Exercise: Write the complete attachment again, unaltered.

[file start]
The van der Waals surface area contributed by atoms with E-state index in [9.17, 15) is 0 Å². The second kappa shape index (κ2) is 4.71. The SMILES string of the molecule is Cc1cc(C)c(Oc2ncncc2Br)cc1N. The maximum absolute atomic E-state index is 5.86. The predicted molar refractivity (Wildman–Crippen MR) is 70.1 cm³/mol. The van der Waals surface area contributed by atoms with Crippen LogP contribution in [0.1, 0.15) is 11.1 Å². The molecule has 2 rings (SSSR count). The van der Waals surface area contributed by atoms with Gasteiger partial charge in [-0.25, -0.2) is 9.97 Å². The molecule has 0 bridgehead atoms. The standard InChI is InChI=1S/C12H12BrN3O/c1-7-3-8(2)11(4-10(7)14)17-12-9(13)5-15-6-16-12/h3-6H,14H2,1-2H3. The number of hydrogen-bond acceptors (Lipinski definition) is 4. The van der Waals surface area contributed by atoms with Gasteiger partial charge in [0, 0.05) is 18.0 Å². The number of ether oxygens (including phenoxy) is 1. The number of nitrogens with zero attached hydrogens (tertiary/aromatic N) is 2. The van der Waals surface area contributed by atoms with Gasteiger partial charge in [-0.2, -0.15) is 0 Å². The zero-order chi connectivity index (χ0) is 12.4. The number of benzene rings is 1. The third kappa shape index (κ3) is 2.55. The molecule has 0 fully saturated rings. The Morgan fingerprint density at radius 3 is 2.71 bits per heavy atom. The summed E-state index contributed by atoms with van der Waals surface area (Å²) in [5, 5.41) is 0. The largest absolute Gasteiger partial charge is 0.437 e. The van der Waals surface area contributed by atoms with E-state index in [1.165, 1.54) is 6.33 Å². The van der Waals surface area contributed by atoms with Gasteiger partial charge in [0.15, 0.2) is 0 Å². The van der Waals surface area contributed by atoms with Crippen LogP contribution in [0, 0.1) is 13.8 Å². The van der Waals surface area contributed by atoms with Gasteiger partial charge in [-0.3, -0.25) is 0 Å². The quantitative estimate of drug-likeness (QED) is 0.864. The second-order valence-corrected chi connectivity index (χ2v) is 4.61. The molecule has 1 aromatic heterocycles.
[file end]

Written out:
The van der Waals surface area contributed by atoms with E-state index in [9.17, 15) is 0 Å². The second kappa shape index (κ2) is 4.71. The SMILES string of the molecule is Cc1cc(C)c(Oc2ncncc2Br)cc1N. The maximum absolute atomic E-state index is 5.86. The predicted molar refractivity (Wildman–Crippen MR) is 70.1 cm³/mol. The van der Waals surface area contributed by atoms with Crippen LogP contribution in [0.1, 0.15) is 11.1 Å². The molecule has 2 rings (SSSR count). The van der Waals surface area contributed by atoms with Gasteiger partial charge in [-0.25, -0.2) is 9.97 Å². The molecule has 0 bridgehead atoms. The standard InChI is InChI=1S/C12H12BrN3O/c1-7-3-8(2)11(4-10(7)14)17-12-9(13)5-15-6-16-12/h3-6H,14H2,1-2H3. The number of hydrogen-bond acceptors (Lipinski definition) is 4. The van der Waals surface area contributed by atoms with Gasteiger partial charge in [0, 0.05) is 18.0 Å². The number of ether oxygens (including phenoxy) is 1. The number of nitrogens with zero attached hydrogens (tertiary/aromatic N) is 2. The van der Waals surface area contributed by atoms with Gasteiger partial charge in [-0.2, -0.15) is 0 Å². The zero-order chi connectivity index (χ0) is 12.4. The number of benzene rings is 1. The third kappa shape index (κ3) is 2.55. The molecule has 0 fully saturated rings. The Morgan fingerprint density at radius 3 is 2.71 bits per heavy atom. The summed E-state index contributed by atoms with van der Waals surface area (Å²) in [5, 5.41) is 0. The largest absolute Gasteiger partial charge is 0.437 e. The van der Waals surface area contributed by atoms with E-state index in [1.165, 1.54) is 6.33 Å². The van der Waals surface area contributed by atoms with Gasteiger partial charge in [0.15, 0.2) is 0 Å². The van der Waals surface area contributed by atoms with Crippen LogP contribution in [0, 0.1) is 13.8 Å². The van der Waals surface area contributed by atoms with Gasteiger partial charge in [-0.3, -0.25) is 0 Å². The quantitative estimate of drug-likeness (QED) is 0.864. The second-order valence-corrected chi connectivity index (χ2v) is 4.61. The molecule has 1 aromatic heterocycles.